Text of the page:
Josh Seiden’s article, which we worked through yesterday, catalyzed some thoughts for Dave Malouf, currently at Rackspace, who came out guns blazing with a robust, nearly 4,000 word post on his own blog titled Thoughts on code, programming, design, production, development, technology and Oh! Design. There’s a lot of chunky goodness in this stew—much that we agree on and a few opinions that I take issue with. We’re going to savor this one in a few spoonfuls.
Dave kicks things off with this little nugget:
But the question isn’t whether or not designers should know HOW to code, but rather, “Should They Code”. Implicit in this question is that the code they do has a purpose and I think where I disagree most with Josh is the purpose of not the knowledge of technology, but the application of that knowledge to production.
If I read this correctly, Dave is saying that it is important for designers to learn how to code, but they shouldn’t be writing production code. If I were to stop there, well, them’s fightin’ words! But the issue is more complex than that, and Dave does a great job breaking it down.
First, let’s talk about design and designing…
Dave and I are both academics, so one thing we have in common is that we’ve given a lot of thought to “defining the damn thing”, as they say. Dave dances around the definitions here without picking one, and that’s wise, as definition isn’t his point. However, your personal definition(s) of design say quite a lot about your perspective on design issues, such as the relevance of learning to code. So, I will share with you my favorite definition of design to give you some insight to my biases.
Design is the human power to conceive, plan, and realize products that serve human beings in the accomplishment of any individual or collective purpose. - Richard Buchanan
The reason I particularly like this definition is that it includes conception, planning, and realization as equal siblings. The definition doesn’t say that the same person has to do all three to be considered a designer (It’s not the definition of a designer, but the definition of the activity.), nor do I believe that you have to be able to do all three to be a good designer. However, I strongly identify with this tripartite and believe that truly great designers will be capable of doing all three. I strive to be a truly great designer, thus I feel compelled to excel in all three areas. You can agree or disagree with my personal conviction, but now you know where I’m coming from and, rather than taking umbrage at my commentary, can compensate by applying your own lens to my thoughts.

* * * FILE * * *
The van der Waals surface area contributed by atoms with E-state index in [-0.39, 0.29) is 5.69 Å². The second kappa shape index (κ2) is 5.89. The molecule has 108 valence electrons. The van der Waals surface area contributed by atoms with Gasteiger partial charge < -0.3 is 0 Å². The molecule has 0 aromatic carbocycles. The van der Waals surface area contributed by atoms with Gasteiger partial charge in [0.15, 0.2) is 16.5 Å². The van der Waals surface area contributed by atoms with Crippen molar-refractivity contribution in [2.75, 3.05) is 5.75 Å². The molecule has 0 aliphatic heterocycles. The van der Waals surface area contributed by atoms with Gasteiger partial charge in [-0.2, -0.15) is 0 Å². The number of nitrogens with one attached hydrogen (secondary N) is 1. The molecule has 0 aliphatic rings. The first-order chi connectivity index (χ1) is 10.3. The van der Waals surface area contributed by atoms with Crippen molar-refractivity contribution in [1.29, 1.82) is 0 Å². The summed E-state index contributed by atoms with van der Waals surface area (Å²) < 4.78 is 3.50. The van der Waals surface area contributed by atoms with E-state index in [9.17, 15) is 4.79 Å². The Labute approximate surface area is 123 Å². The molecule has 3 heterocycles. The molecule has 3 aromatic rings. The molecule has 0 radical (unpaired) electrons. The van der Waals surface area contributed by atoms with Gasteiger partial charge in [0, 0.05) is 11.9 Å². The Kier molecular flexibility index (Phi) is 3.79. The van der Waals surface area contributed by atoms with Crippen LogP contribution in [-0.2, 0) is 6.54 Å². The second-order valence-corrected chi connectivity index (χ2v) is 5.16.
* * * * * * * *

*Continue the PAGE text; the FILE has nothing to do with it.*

Dave describes five changes that have brought us to the current conditions in which designers are often expected to know how to create production code:
- Greater accessibility through tools
- Startup culture
- Agile/Lean (which is in large part a response to #2)
- Maker/DIY culture
- Open source
This is very insightful, but I don’t believe it paints the whole picture. I see historical influences at play as well. If you ask an Interaction/UX Designer the history of our field, you will get a different story depending on the background of the person you ask. Dave alludes to this in his earlier listing of focus pairs:
- HCI - people & technology
- New Media - graphics/interfaces & technology
- Information Design/Architecture - graphics/navigation & people
The fact is, Interaction Design grew out of several disciplines at the same time. One of the significant contributors was Graphic/Communication Design, which also happens to be my background. Graphic Design, along with Industrial Design, has a tradition of craft. Graphic Designers don’t just conceive and plan things—they make things. There was no such thing as a Graphic Designer that couldn’t produce their design. Some of the greats were able to produce both 2-D graphic design and 3-D industrial design. To this day, I get dumbfounded reactions from my students when I explain that a large percentage (likely a majority) of Interaction Designers and UX professionals are not visually trained and have to rely on a Graphic Designer to realize their wireframes. I believe that this tradition of craft still has a huge impact on the field, which we see surfacing in “design studio methods”, sketching workshops, discussions of materials and foundations, and yes, the pressure/attraction of learning to code. There is a drive for designers that resonate with this tradition to realize—to produce—what they have conceived and planned.
That is enough for tonight’s post. I’ll continue dissecting Dave’s article tomorrow.